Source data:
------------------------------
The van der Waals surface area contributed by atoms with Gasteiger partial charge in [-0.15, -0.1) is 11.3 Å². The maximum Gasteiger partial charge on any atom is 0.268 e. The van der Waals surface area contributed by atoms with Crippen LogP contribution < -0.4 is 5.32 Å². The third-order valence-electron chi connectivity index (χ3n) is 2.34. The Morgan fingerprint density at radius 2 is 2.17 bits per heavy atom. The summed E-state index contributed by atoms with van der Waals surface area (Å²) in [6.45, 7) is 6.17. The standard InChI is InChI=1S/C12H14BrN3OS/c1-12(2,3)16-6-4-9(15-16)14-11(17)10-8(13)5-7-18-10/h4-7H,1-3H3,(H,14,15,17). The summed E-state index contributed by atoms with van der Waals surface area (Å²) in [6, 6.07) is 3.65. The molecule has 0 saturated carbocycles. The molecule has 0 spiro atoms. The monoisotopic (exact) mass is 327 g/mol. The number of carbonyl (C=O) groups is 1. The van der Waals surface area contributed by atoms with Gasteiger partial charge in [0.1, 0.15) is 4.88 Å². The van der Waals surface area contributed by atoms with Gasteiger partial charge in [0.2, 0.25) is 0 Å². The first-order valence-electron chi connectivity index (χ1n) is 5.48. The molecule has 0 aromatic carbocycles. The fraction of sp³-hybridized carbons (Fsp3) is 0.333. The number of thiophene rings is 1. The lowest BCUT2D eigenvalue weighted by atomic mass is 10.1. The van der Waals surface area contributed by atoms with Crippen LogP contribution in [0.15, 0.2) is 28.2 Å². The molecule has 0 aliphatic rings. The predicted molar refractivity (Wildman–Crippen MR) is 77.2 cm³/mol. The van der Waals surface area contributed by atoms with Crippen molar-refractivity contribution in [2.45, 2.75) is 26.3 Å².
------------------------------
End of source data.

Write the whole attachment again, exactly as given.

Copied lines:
The van der Waals surface area contributed by atoms with Gasteiger partial charge in [-0.15, -0.1) is 11.3 Å². The maximum Gasteiger partial charge on any atom is 0.268 e. The van der Waals surface area contributed by atoms with Crippen LogP contribution < -0.4 is 5.32 Å². The third-order valence-electron chi connectivity index (χ3n) is 2.34. The Morgan fingerprint density at radius 2 is 2.17 bits per heavy atom. The summed E-state index contributed by atoms with van der Waals surface area (Å²) in [6.45, 7) is 6.17. The standard InChI is InChI=1S/C12H14BrN3OS/c1-12(2,3)16-6-4-9(15-16)14-11(17)10-8(13)5-7-18-10/h4-7H,1-3H3,(H,14,15,17). The summed E-state index contributed by atoms with van der Waals surface area (Å²) in [6, 6.07) is 3.65. The molecule has 0 saturated carbocycles. The molecule has 0 spiro atoms. The monoisotopic (exact) mass is 327 g/mol. The number of carbonyl (C=O) groups is 1. The van der Waals surface area contributed by atoms with Gasteiger partial charge in [0.1, 0.15) is 4.88 Å². The van der Waals surface area contributed by atoms with Gasteiger partial charge in [0.2, 0.25) is 0 Å². The first-order valence-electron chi connectivity index (χ1n) is 5.48. The molecule has 0 aromatic carbocycles. The fraction of sp³-hybridized carbons (Fsp3) is 0.333. The number of thiophene rings is 1. The lowest BCUT2D eigenvalue weighted by atomic mass is 10.1. The van der Waals surface area contributed by atoms with Crippen LogP contribution in [0.15, 0.2) is 28.2 Å². The molecule has 0 aliphatic rings. The predicted molar refractivity (Wildman–Crippen MR) is 77.2 cm³/mol. The van der Waals surface area contributed by atoms with Crippen molar-refractivity contribution in [2.45, 2.75) is 26.3 Å².